I needn’t have worried. Christ the Lord: The Road to Cana is just as meticulously researched as Out of Egypt was and just as beautiful if not more so. In Out of Egypt we saw Christ as a boy. Now we come to know him far more intimately as he struggles with the man he has to become.

What I love most about this book is that, though Jesus is divine, Rice has done an amazing job of portraying him as human. She has really given us the ultimate study in human nature as Jesus struggles and then accepts what he is, what he must do. She shows us a man who knows what he must do and the sacrifices he makes to do it.

Now, I’m not a Christian. I normally don’t read what I would call Christian fiction. Most Christian fiction actually makes me a little uncomfortable. But that doesn’t matter. Rice has written a novel that goes beyond the religious aspect of Christianity and embraces the spiritual. This is not a book about religion but a story of love, family, forgiveness and redemption.

You don’t have to be a Christian to enjoy this book. I know that there are plenty of people out there who probably don’t want to give it a chance based solely off of its subject matter. I’ve had people scoff at me when I told them how incredible Rice’s Christ the Lord books are.

I know that some of you, reading this review, are still scoffing. But they’re amazing books, people. And Christ the Lord: The Road to Cana is the best book that Rice has ever written. It transcends genres and religion and is seriously good storytelling and amazing historical fiction. Its prose is like poetry and I was moved beyond words as I read it.

I know that I will be reading Christ the Lord: The Road to Cana again as I eagerly await the next instalment in the life of Jesus.

 

Confessions of a Chatroom Freak by Mr. Biffo

20 Jun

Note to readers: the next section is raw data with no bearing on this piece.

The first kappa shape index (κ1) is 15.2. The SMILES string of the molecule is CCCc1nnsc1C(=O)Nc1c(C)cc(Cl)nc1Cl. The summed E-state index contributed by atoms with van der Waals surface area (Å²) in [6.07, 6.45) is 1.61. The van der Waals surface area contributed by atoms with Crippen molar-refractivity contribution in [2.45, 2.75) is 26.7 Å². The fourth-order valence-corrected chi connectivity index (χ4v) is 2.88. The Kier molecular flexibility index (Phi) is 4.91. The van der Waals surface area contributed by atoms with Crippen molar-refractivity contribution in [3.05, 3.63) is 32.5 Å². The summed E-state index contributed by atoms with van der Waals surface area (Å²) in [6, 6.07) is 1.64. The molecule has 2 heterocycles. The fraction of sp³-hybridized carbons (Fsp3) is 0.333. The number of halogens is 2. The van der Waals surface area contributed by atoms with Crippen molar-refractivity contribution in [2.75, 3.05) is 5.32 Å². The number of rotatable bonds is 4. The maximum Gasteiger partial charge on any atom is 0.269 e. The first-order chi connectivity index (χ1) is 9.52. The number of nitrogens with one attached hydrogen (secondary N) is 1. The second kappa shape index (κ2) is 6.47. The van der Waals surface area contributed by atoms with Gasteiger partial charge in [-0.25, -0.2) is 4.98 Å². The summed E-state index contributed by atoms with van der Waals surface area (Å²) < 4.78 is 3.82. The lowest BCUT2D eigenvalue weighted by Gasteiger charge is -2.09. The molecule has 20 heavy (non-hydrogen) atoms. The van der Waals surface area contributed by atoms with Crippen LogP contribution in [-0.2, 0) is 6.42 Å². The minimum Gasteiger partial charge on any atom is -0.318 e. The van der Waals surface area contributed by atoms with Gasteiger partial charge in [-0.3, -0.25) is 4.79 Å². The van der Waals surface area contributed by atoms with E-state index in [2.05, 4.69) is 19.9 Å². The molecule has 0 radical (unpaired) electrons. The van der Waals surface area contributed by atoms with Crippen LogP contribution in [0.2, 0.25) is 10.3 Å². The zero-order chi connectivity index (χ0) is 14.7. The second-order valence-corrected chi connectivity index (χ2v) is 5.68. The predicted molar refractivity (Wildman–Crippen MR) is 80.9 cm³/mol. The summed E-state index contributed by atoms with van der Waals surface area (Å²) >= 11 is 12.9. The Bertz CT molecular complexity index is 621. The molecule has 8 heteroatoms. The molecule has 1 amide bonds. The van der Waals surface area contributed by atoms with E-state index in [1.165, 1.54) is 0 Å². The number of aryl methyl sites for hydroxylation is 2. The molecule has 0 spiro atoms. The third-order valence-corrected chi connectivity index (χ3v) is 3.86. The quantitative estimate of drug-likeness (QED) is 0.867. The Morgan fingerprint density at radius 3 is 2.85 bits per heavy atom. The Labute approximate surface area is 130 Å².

I must confess that I am a late comer to the idea of chatrooms. When I first stumbled onto the Internet, the idea of chatting to people I didn’t know held little to no appeal for me. I didn’t understand the thrill that some people got from chatting in Internet chatrooms.

What I didn’t know is that most people go into chatrooms to have cybersex or meet up for sex; thus the excitement. It seems I was chatting in all the wrong places. I wasn’t surprised at the huge amount of sex chatrooms. After all, the Internet itself has three uses: Porn, Information and Porn. Everything else is just fodder.

I never had the guts to go into sex chatrooms though so I have never really been able to experience what those kind of chats are like. Thankfully, Mr. Biffo has all the guts I don’t have and more and has written one of the funniest books of the decade: Confessions of a Chatroom Freak.

Posing as LoopyLisa21f, Biffo entered singles and sex chatrooms and talked to men about the most hilarious, hysterical things, least of all sex. How wonderful is that? And thankfully, Mr. Biffo has preserved all these chats for us! Confessions of a Chatroom Freak contains transcripts of genuine conversations between LoopyLisa21f and many, many men.

That may sound like a very simple premise, but Mr. Biffo takes it to the next level. Not only does LoopyLisa21f talk about sex, she talks about all manner of things including farting, cats, flooding apartments, disciplining children, forehead models, car engines, snogging in cages and more!

If this sounds too good to be true, it isn’t! Confessions of a Chatroom Freak is utter glorious madness and I for one couldn’t be happier! It shows you what really goes on in Internet chatrooms if you haven’t been brave enough to do it yourself and reveals an underside of men that is usually hidden.

It’ll also make you laugh until your sides hurt and tears are running down your face. I have never laughed so hard, ever, while reading a book. I can’t describe how incredibly laugh out loud funny this book is, I don’t even have the words.

To give you an idea, here’s a brief exchange between LoopyLisa21f and one of her would be suitors:

Swanvester1975: are you really Loopy?

LoopyLisa21f: I don’t know about that, but I’m certainly quite itchy! My cat has fleas, you see.

Swanvester1975: ok not fun

LoopyLisa21f: I’ve scratched a hole in my t-shirt already, and I’m practically through to the bone on my ankles. That ins’t even a lie!

LoopyLosea21f: What’s good for lea-bites-other than rubbing your shines against a flea-ridden cat, that is? Ha. Ha. Ha.

Swanvester1975: vinegar

LoopyLisa21f: Urrrgh! I’m not drinking that!

LoopyLisa21f: I could mix it with some orange squash, I suppose.

Swanvester1975: are you mad!?

LoopyLisa21f: You’re the one who told me to drink vinegar. It isn’t my idea.

LoopyLisa21f: It might taste better if it has ice cubes in. Hang on.

LoopyLisa21f: I’m going to find out. One moment please.

LoopyLisa21f: …..

Swanvester1975: hello??

LoopyLisa21f: OK! Back now.

LoopyLisa21f: I have to say – That is the most DISGUSTING drink I’ve ever had.

LoopyLisa21f: I took two big mouthfuls, but most of it came out again – through my nose and bottom.